13 June 2009

Evaluate that!

My son went to a great high school. Among the things they did was combine grades with long narrative evaluations. This allowed me to see the great conundrum of educational evaluation in a unique way.

For at the end of his 9th grade year his Latin Class evaluation read (in part) this way: "[He] was the best student in the class, he completed both Latin I and Latin II this year. He will need to take future courses at [a nearby] college in order to continue his advancement. Grade C-"

"What grade," I asked the teacher, "did the second best student get?"

I was told that my son got a bad grade because he did not do his homework. "Apparently," I said, "he didn't have to." But, you see, this teacher had a rubric. Homework was 25% of the grade, and apparently there was no block in the rubric for doing two years of work in one.

I didn't really fight. I didn't care. The next year he was sitting among college students reading Ovid. That's what matters.

Except, that is not what matters.

"Can I write "Dear parent, your son has greatly improved on things not considered important by the school [reporting] system"?" Tomaz Lasic asked on Twitter today. Mr. Lasic is a teacher in Western Australia dealing with "troubled" children, and a brilliant observer of the system. He followed up: "in my 'low achievers' class. Where's "halted [self]abuse", "began to smile" box to tick?" And: "Every time a particular kid (totally socially inept past) walks in our office and says please, or gives a hi-5, we say: "Evaluate that!"
What is our national standard (whatever nation you are in) for getting a child to smile? For getting a child to publicly ask a question? For getting a child to confidently present an idea? For getting a child to be willing to ask for help? Or to ask to play with another child?

What is the national statistical trend line for feeling safe in school? For picking up that first book of interest? For solving an interpersonal problem for the first time? For absorbing an unfair call in athletics without going off?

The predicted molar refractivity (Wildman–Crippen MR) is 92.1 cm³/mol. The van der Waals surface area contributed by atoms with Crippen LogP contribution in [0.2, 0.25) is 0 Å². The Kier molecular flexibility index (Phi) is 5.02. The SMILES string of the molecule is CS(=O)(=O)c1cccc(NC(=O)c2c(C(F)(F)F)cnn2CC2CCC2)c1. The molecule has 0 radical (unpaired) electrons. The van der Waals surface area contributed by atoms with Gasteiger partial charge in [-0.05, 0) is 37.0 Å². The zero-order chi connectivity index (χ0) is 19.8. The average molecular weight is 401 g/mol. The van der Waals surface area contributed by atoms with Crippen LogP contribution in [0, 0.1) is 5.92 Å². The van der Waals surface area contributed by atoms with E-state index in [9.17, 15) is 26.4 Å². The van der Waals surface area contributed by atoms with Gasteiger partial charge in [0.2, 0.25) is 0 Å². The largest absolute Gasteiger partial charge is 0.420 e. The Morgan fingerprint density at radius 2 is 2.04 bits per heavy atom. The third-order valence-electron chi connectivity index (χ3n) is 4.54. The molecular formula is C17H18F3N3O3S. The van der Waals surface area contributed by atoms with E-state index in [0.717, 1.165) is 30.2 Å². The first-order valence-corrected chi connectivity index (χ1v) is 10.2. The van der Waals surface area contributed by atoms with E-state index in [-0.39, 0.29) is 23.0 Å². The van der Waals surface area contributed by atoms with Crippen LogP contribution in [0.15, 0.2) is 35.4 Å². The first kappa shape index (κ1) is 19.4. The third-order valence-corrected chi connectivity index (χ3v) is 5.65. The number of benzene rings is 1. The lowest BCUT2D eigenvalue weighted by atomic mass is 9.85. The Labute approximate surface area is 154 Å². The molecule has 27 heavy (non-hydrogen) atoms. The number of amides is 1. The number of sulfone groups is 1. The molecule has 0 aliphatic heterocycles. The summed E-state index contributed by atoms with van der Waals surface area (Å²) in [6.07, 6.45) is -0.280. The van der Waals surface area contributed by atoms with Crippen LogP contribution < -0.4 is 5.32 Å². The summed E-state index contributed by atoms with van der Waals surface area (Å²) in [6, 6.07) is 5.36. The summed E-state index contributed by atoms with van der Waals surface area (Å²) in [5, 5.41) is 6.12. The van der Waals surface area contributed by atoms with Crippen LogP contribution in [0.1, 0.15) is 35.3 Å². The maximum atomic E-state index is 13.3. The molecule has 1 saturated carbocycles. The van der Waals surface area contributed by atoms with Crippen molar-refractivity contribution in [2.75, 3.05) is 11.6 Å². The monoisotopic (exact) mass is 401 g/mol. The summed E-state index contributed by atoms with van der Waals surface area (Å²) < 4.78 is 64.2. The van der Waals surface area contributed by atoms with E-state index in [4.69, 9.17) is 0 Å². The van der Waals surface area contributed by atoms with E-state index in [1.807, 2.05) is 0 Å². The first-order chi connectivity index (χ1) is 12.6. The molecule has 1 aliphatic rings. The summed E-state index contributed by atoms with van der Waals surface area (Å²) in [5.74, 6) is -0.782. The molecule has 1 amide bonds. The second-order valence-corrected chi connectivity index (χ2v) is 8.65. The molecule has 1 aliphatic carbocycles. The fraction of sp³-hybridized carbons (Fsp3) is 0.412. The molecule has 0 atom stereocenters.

There are so many things we hope children get from their education, but when we discuss "data driven decision making," or "accountability," or "standards," or "merit pay" for teachers we become complete reductionists, assessing (very badly) a tiny fragment of all that expected learning. And in doing this we tell children they are worthless, and we assure that success in school is a matter of socio-economics and playing the "those-in-power" game, and nothing else.

See, it does not matter if a child is rushing ahead or struggling to keep up. We do the same thing to anyone who doesn't measure up to our fictional "average." We crush them, demean them, and sneer at their accomplishments. And in doing so, we prove our worthlessness and lack of credibility to virtually all students.

So when people talk about measurement in education, I always get angry, because I know that neither Arne Duncan nor Michelle Rhee would give a dime of merit pay to Mr. Lasic for helping that kid learn to smile, nor even to that Latin teacher for letting my son rush ahead. And I know that schools which must spend years making their children simply feel safe will always be rated below those in wealthy suburbs. Because you can not discuss "standards" or "evaluation" or even "accountability" until you adopt some kind of legitimate sense of what counts in the education of each individual child. And we are nowhere close to even having that conversation.

Perhaps, as usual, The Simpsons says it most coherently...

"These tests will have no effect on your grades. They merely determine your future social status and financial success. " Edna Krabapple tells Bart Simpson's class in a legendary Simpsons episode in which the essential indifference to 'direction from average' in schools is demonstrated. "Do you often find yourself bored?" the school psychologist asks, "All the time" replies Bart.

- Ira Socol

14 comments:

v said...

we had the accountability discussion before. i don't remember you having any viable ideas on how to hold corrupt school systems accountable. my point was that the push for accountability, the watchdog factor has to come from parents since theoretically they should care the most about their children. my idea was to focus on empowering parents. i think you said something about portfolios or something. i agree that there are markers of progress that never show up on a report card. maybe we need to have more spot checks by parents.